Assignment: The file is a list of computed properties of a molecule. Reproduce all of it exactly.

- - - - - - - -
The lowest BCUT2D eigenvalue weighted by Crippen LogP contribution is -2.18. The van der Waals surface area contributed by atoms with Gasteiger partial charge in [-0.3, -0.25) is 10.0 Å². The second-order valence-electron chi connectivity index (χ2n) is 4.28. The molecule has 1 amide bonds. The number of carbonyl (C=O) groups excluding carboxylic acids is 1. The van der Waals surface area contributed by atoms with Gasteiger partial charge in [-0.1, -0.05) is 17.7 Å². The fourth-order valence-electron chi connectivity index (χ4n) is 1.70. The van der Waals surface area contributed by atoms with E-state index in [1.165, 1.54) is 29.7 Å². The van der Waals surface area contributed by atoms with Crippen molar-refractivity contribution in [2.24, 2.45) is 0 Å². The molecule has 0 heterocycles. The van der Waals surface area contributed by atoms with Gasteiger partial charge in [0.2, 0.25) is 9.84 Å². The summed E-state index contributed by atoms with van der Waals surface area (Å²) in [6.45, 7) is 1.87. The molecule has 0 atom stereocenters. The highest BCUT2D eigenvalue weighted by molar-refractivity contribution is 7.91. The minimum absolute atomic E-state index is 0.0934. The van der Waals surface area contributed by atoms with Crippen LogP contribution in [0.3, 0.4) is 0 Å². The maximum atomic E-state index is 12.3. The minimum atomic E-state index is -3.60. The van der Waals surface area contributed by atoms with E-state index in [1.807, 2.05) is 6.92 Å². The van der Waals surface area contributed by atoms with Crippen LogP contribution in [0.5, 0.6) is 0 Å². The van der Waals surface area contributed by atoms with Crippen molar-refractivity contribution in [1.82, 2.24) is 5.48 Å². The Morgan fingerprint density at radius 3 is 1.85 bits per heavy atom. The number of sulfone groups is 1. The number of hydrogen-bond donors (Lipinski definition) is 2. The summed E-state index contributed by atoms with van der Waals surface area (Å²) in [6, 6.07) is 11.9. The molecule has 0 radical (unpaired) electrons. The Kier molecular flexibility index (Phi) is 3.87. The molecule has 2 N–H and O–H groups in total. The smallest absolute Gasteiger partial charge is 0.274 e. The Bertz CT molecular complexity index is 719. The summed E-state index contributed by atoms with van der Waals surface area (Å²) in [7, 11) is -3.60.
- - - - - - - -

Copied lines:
The lowest BCUT2D eigenvalue weighted by Crippen LogP contribution is -2.18. The van der Waals surface area contributed by atoms with Gasteiger partial charge in [-0.3, -0.25) is 10.0 Å². The second-order valence-electron chi connectivity index (χ2n) is 4.28. The molecule has 1 amide bonds. The number of carbonyl (C=O) groups excluding carboxylic acids is 1. The van der Waals surface area contributed by atoms with Gasteiger partial charge in [-0.1, -0.05) is 17.7 Å². The fourth-order valence-electron chi connectivity index (χ4n) is 1.70. The van der Waals surface area contributed by atoms with E-state index in [1.165, 1.54) is 29.7 Å². The van der Waals surface area contributed by atoms with Crippen molar-refractivity contribution in [2.24, 2.45) is 0 Å². The molecule has 0 heterocycles. The van der Waals surface area contributed by atoms with Gasteiger partial charge in [0.2, 0.25) is 9.84 Å². The summed E-state index contributed by atoms with van der Waals surface area (Å²) in [6.45, 7) is 1.87. The molecule has 0 atom stereocenters. The highest BCUT2D eigenvalue weighted by molar-refractivity contribution is 7.91. The minimum absolute atomic E-state index is 0.0934. The van der Waals surface area contributed by atoms with Crippen LogP contribution in [0.3, 0.4) is 0 Å². The maximum atomic E-state index is 12.3. The minimum atomic E-state index is -3.60. The van der Waals surface area contributed by atoms with E-state index in [1.807, 2.05) is 6.92 Å². The van der Waals surface area contributed by atoms with Crippen LogP contribution in [0.5, 0.6) is 0 Å². The van der Waals surface area contributed by atoms with Crippen molar-refractivity contribution in [1.82, 2.24) is 5.48 Å². The Morgan fingerprint density at radius 3 is 1.85 bits per heavy atom. The number of sulfone groups is 1. The number of hydrogen-bond donors (Lipinski definition) is 2. The summed E-state index contributed by atoms with van der Waals surface area (Å²) in [6, 6.07) is 11.9. The molecule has 0 radical (unpaired) electrons. The Kier molecular flexibility index (Phi) is 3.87. The molecule has 2 N–H and O–H groups in total. The smallest absolute Gasteiger partial charge is 0.274 e. The Bertz CT molecular complexity index is 719. The summed E-state index contributed by atoms with van der Waals surface area (Å²) in [7, 11) is -3.60.